LEADING ARTICLE : Care endangering the community

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The Independent Online
The killing of Georgina Robinson was a landmark in the history of care in the community. This was not just another preventable death on the streets perpetrated by a patient who had slipped through the net. Ms Robinson, an occupational therapist, was killed in a mental health-care centre, a setting specially designed for community care. Her attacker, Anthony Robinson (no relation), was a resident. The event demonstrated how dangerous community care can be even when it is actually available.

There were many problems about how Mr Robinson was treated. The NHS must take responsibility for these operational failures. But regardless of the mistakes made at this particular centre, Ms Robinson's death highlighted a major and widespread failing in the system. Staff have virtually no powers to act when patients such as Mr Robinson do not take their medication. Under the 1983 Mental Health Act, compulsory treatment can be administered only in a hospital.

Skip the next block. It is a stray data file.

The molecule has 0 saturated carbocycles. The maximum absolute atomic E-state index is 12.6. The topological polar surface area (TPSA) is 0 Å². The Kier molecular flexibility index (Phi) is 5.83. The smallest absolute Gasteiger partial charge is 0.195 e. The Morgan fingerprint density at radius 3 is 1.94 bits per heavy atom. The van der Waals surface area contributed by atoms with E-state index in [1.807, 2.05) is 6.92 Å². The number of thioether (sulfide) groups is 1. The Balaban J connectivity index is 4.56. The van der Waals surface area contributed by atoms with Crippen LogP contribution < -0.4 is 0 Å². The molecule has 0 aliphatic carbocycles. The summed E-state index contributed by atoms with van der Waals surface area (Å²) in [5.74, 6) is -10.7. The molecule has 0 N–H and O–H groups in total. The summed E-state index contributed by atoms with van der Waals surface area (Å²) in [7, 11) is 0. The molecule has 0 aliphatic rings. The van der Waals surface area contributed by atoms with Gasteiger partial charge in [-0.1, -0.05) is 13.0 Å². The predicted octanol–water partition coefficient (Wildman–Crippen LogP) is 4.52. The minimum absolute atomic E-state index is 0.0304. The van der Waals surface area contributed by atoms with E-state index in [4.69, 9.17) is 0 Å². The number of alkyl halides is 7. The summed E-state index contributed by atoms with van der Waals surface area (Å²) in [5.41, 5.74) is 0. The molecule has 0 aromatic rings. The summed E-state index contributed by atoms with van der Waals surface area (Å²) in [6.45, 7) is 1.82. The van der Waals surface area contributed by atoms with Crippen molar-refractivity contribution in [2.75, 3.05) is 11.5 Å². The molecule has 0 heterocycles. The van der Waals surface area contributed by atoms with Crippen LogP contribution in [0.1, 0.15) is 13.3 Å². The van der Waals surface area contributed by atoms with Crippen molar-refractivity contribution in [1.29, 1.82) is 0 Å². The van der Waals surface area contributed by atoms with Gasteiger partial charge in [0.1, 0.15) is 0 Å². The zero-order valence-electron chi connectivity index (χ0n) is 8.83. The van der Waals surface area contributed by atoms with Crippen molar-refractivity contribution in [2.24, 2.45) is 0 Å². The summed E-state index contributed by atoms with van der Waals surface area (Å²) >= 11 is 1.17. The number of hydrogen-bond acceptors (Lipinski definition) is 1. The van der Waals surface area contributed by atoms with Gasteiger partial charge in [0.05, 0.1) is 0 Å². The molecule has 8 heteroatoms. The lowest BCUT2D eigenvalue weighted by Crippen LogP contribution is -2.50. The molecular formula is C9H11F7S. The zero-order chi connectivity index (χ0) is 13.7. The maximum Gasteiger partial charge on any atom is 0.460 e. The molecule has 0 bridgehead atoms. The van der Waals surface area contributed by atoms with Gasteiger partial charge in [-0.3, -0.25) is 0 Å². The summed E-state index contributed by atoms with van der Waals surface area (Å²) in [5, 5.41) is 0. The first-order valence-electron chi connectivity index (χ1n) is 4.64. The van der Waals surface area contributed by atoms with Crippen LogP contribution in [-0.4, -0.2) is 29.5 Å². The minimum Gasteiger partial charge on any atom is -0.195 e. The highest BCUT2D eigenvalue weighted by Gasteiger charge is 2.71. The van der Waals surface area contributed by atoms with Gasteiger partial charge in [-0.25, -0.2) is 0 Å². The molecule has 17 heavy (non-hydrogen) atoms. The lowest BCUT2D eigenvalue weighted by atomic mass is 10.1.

This is a serious flaw in a law that is now out of date and should be reformed. Without provision for compulsory treatment in the community, families and doctors are left with only the option of admitting difficult patients to overstretched hospitals.

Everyone knows what has happened as a result. Hundreds of ex-patients have lost touch with the agencies involved in their care and now have miserable lives. At worst patients have become a danger to themselves and to others.

Belatedly, ministers have been shamed into action. Supervision registers are now required for those considered a risk. Psychiatric patients must be followed up after discharge. But these changes are mere meddling. As patients grow sicker in the community, they still miss appointments, fail to take medication and almost inevitably receive less and less care.

Yesterday Sir Louis Blom-Cooper's inquiry into Ms Robinson's death grasped the nettle and demanded fundamental changes to the 1983 Mental Health Act. The proposals would end the chaos of community care: the authorities would have to give a precise prescription of where patients should live and the treatment they must receive, compulsorily if necessary.

Civil rights would have to be protected. But vulnerable people would at last be sure of a decent life in the community. Psychiatric services would no longer be able to shirk their responsibilities. The Government would have to pay the bill.

If these proposals are ignored, we can only assume that ministers prefer the cheaper, dangerous status quo. If so, they must accept responsibility for the future scandals that will surely follow.

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